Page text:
James Hough talks to Nicole R. Fleetwood about drawing and desire in the carceral system

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James “Yaya” Hough, Untitled, 2014, paper, ink, pencil, watercolor, 8 1/2 x 11

AT THE AGE OF SEVENTEEN, James “Yaya” Hough was sentenced to life without parole in Pennsylvania, a state responsible for sentencing more Black youth to life than almost any other. Told that he would never be released from prison, he turned that death sentence into a rigorous reading and art practice, spending hours a day with his sketchbooks drawing, painting watercolors, and working on communal murals inside the facility. He describes his daily routine as taking on a spiritual character, a “discipline,” but not in any punitive sense. He was known and admired inside prison for his pen drawings and watercolors on the back of pink prison documents, carbon paper, and other carceral forms. He became a mentor to other incarcerated artists, including Russell Craig, who first told me about Hough in 2017. Hough told Craig “to be undeniable,” a phrase he and Craig repeat often.

Hough—whose first solo show, “Invisible Life” recently opened at New York’s JTT gallery, where it will run through June 5—was released from State Correctional Institution Phoenix in August 2019, almost twenty-seven years into his sentence, in large part due to a Supreme Court ruling that mandatory life without parole for juveniles is unconstitutional. Within weeks of his release, Hough became the inaugural artist in residence for the district attorney’s office of Philadelphia, working on several high-profile projects with Mural Arts Philadelphia, an established nonprofit known for collaborating with system-impacted people to transform public space. Last fall, he made his museum debut in MoMA PS1’s “Marking Time: Art in the Age of Mass Incarceration,” a major survey I curated following the release of my book of the same title. Currently, he’s working on a project with the Carnegie Museum of Art in Pittsburgh connected to the Fifty-Eighth Carnegie International in 2022, an experience that carries a personal significance for the artist, who participated in the Carnegie Museum’s youth-art initiative as a middle-schooler. “I was joking with [Carnegie International curator] Sohrab Mohebbi, telling him, ‘Man, I’m actually an alumnus of your guys’ Saturday children’s program.’ So to be in the Fifty-Eighth is like, full circle.”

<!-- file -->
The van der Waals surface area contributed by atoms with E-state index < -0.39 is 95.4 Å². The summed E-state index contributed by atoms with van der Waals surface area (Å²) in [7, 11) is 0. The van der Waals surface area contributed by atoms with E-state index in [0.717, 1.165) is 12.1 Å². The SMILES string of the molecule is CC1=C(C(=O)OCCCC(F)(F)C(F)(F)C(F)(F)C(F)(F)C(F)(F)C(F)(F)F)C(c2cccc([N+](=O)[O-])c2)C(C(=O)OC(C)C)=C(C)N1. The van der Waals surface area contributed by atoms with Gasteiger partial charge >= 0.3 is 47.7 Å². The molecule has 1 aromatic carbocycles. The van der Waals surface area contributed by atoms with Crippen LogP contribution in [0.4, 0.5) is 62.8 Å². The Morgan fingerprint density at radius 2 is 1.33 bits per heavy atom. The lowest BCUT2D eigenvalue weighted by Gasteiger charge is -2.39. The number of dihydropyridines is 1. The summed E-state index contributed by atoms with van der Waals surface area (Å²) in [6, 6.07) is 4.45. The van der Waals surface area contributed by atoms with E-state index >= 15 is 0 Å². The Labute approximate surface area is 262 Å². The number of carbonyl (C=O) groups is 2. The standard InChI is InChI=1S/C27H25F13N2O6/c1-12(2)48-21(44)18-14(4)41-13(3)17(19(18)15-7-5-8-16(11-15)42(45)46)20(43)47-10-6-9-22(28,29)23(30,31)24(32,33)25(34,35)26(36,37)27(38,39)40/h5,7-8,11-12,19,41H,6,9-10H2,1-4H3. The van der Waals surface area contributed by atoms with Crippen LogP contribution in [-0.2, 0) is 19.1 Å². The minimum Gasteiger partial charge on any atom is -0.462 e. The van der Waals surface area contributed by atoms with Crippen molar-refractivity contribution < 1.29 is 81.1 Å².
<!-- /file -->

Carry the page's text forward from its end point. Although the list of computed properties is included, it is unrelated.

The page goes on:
Many of the works in “Invisible Life” were made between 2008 and 2016, when Hough experimented with one-line drawing to develop a symbolic language that explores desire, power relations, deprivation, and capitalist reproduction in the carceral state. “I was always reading on the subject matter and found a wide array of great books that really explore abolition and the carceral experience at very, very deep levels. But visually, the material was scant as far as the deeper understanding of what that experience really is from the inside out.”

James “Yaya” Hough, Untitled, 2008–2016,paper, ink, pencil, 8 1/2 x 11

The ballpoint drawings in “Invisible Life”—whose influences include the art of Keith Haring, R. Crumb, Surrealists, as well as works of radical history such as Danielle L. McGuire’s At the Dark End of the Street (2010)—are orgiastic, mechanized, frenetic, and grotesque. “There’s a lot of activity in my drawings,” he tells me. “The carceral environment is a constantly moving environment. Most people portray the carceral state as stationary, as a very slowed-down place, but in fact nothing could be further from the truth.”